Sturgeon Bay is a small town with a big personality. It sits right between Lake Michigan and Green Bay, and you can learn all about the town’s heritage and history in shipbuilding and sailing the Great Lakes. The Sturgeon Bay branch of the Door County Maritime Museum is an excellent place to learn about WWII navy ships, and Sturgeon Bay’s lighthouses will transport you back in time.

Today, Sturgeon Bay is still very rooted in maritime activities. Fishing is a big business in this small town, so you can sample some local delicacies when visiting. Fish boils and fish fries are popular. 

21. Egg Harbor

Door County’s Egg Harbor is an idyllic lakeside town that’s perfect for visiting during late spring and summer. If you’re looking for an excellent spot to relax away from the crowds, do some water sports, and bask in the beautiful scenery, you won’t find anywhere that rivals Egg Harbor. 

The landscape around Egg Harbor is fascinating, making it the Wisconsin destination for nature lovers. You’ll see a lot of limestone on the Niagara Escarpment and be able to explore miles of biking and hiking trails right around the town limits.

Once you’ve worked up an appetite from biking or hiking, it’s time to grab a snack. Egg Harbor has plenty of wineries and cheese shops where you can grab a pairing or two. 

22. Janesville


Wisconsin’s Janesville is a highly historic small town with plenty of prestigious listings on the National Register of Historic Places. One of the best spots to visit is the Milton House, a hexagonal home integral to the Underground Railroad. There’s also the Lincoln-Tallman House and the Rotary Botanical Gardens.

As with many of the best spots on our list, Janesville has no shortage of natural places to explore. There are tons of biking trails in and around the town.

Ambitious hikers can even take on the Ice Age Trail. Janesville is an excellent spot to visit any time of the year, but it’s best during summer and fall. The trails around Janesville have plenty of bright foliage; you can pack a picnic lunch and make a day of it. 

23. Princeton 

If you love hunting for a bargain, Princeton is the ideal small town in Wisconsin for you to visit. Not only will you get the incredible nature and charm from most of this state’s smaller towns, but you’ll also find a gigantic flea market.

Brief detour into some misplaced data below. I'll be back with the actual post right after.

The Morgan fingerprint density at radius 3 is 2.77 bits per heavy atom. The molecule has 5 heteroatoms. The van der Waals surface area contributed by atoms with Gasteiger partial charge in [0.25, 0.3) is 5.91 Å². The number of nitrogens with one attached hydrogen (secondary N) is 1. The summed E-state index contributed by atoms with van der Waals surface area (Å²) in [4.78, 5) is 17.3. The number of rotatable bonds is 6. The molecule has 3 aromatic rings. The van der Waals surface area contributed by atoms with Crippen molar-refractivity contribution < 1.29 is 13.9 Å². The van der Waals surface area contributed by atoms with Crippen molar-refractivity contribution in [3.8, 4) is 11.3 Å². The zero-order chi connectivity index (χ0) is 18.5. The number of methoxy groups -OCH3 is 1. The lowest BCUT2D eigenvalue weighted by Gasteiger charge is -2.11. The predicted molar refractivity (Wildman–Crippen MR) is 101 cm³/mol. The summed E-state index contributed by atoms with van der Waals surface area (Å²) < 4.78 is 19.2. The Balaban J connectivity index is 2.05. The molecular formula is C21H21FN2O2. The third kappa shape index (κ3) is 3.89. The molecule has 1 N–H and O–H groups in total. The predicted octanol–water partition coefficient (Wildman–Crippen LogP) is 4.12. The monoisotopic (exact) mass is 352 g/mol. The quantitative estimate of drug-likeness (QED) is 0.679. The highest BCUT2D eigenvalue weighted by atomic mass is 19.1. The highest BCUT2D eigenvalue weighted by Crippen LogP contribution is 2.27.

Every Saturday between April and October, you can search for treasures. If you don’t strike gold, don’t worry. There’s always Woolbright’s River City Antique Mall and MNM Antique Mall!

You’re in luck if you get a little bit hungry while shopping. Princeton has some fabulous little cozy cafes and local restaurants. The culinary scene in Princeton is notable for two reasons: the homestyle dishes on the menu and the friendly service every guest gets when they walk through the door.

24. Eagle River

Eagle River is a beautiful place to visit if you want to see some of Wisconsin’s smaller lakes. This lovely little town has small lakes, lodges, and accommodations. It’s a great spot to rest, and plenty of fishing and water sports exist. You can camp by the lake and enjoy a clear, bright sky full of stars and an unparalleled sunrise.

Although you can certainly make your visit to Eagle River a predominately family-oriented endeavor, there are also things to do right in town. For example, Eagle River hosts Cranberry Fest every October. This time of year is excellent for touring the cranberry marshes and partaking in locally sourced and made cranberry snacks.  

25. Stockholm

Main Street of Stockholm, Wisconsin
Kyle Kroeger / ViaTravelers

Stockholm’s tiny population welcomes visitors with open arms! Friendliness and creativity are two of the significant mandates in Stockholm, so if you visit, expect a truly unique experience. In addition, thanks to its earlier settlers, Stockholm has a substantial Scandinavian influence, so you are bound to see plenty of interesting European-style architecture.

On top of that, there are plenty of little artisan shops and boutiques. Even people who don’t usually like to shop will want to spend some time perusing Stockholm’s stores.

You’ll find all sorts of craft items you won’t get anywhere else, and be sure to bring home a great souvenir. If you decide to quench your thirst with a glass of Wisconsin’s finest, wineries are nearby.